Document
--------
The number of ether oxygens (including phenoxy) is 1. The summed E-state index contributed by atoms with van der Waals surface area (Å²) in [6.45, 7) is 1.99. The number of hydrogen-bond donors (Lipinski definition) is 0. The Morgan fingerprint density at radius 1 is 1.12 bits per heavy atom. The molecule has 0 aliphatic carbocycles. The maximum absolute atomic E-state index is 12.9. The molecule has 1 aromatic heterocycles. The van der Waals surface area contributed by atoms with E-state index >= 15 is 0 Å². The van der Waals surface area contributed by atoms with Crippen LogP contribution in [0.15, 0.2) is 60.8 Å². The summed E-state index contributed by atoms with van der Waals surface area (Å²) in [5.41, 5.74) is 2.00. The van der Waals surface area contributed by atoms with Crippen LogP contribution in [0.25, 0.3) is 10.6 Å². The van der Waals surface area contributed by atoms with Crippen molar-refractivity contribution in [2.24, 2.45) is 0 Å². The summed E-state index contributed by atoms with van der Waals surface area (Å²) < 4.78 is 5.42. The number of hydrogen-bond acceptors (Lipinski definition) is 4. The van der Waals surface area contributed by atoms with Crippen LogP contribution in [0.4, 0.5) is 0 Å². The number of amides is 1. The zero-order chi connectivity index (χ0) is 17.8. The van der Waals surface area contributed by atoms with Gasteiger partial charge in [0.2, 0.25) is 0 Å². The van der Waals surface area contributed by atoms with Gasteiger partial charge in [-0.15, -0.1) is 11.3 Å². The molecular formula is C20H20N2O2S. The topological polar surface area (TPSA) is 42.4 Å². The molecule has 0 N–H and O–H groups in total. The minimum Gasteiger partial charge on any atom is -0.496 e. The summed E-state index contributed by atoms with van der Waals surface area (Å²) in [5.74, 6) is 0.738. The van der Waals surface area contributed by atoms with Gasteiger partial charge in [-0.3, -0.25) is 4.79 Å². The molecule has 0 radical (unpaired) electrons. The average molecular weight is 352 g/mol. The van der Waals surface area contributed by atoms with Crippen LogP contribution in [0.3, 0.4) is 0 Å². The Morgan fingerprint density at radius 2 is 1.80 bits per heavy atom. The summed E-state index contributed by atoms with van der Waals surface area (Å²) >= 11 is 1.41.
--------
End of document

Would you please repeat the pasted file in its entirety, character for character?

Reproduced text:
The number of ether oxygens (including phenoxy) is 1. The summed E-state index contributed by atoms with van der Waals surface area (Å²) in [6.45, 7) is 1.99. The number of hydrogen-bond donors (Lipinski definition) is 0. The Morgan fingerprint density at radius 1 is 1.12 bits per heavy atom. The molecule has 0 aliphatic carbocycles. The maximum absolute atomic E-state index is 12.9. The molecule has 1 aromatic heterocycles. The van der Waals surface area contributed by atoms with E-state index >= 15 is 0 Å². The van der Waals surface area contributed by atoms with Crippen LogP contribution in [0.15, 0.2) is 60.8 Å². The summed E-state index contributed by atoms with van der Waals surface area (Å²) in [5.41, 5.74) is 2.00. The van der Waals surface area contributed by atoms with Crippen LogP contribution in [0.25, 0.3) is 10.6 Å². The van der Waals surface area contributed by atoms with Crippen molar-refractivity contribution in [2.24, 2.45) is 0 Å². The summed E-state index contributed by atoms with van der Waals surface area (Å²) < 4.78 is 5.42. The number of hydrogen-bond acceptors (Lipinski definition) is 4. The van der Waals surface area contributed by atoms with Crippen LogP contribution in [0.4, 0.5) is 0 Å². The number of amides is 1. The zero-order chi connectivity index (χ0) is 17.8. The van der Waals surface area contributed by atoms with Gasteiger partial charge in [0.2, 0.25) is 0 Å². The van der Waals surface area contributed by atoms with Gasteiger partial charge in [-0.15, -0.1) is 11.3 Å². The molecular formula is C20H20N2O2S. The topological polar surface area (TPSA) is 42.4 Å². The molecule has 0 N–H and O–H groups in total. The minimum Gasteiger partial charge on any atom is -0.496 e. The summed E-state index contributed by atoms with van der Waals surface area (Å²) in [5.74, 6) is 0.738. The van der Waals surface area contributed by atoms with Gasteiger partial charge in [-0.3, -0.25) is 4.79 Å². The molecule has 0 radical (unpaired) electrons. The average molecular weight is 352 g/mol. The van der Waals surface area contributed by atoms with Crippen LogP contribution in [0.3, 0.4) is 0 Å². The Morgan fingerprint density at radius 2 is 1.80 bits per heavy atom. The summed E-state index contributed by atoms with van der Waals surface area (Å²) >= 11 is 1.41.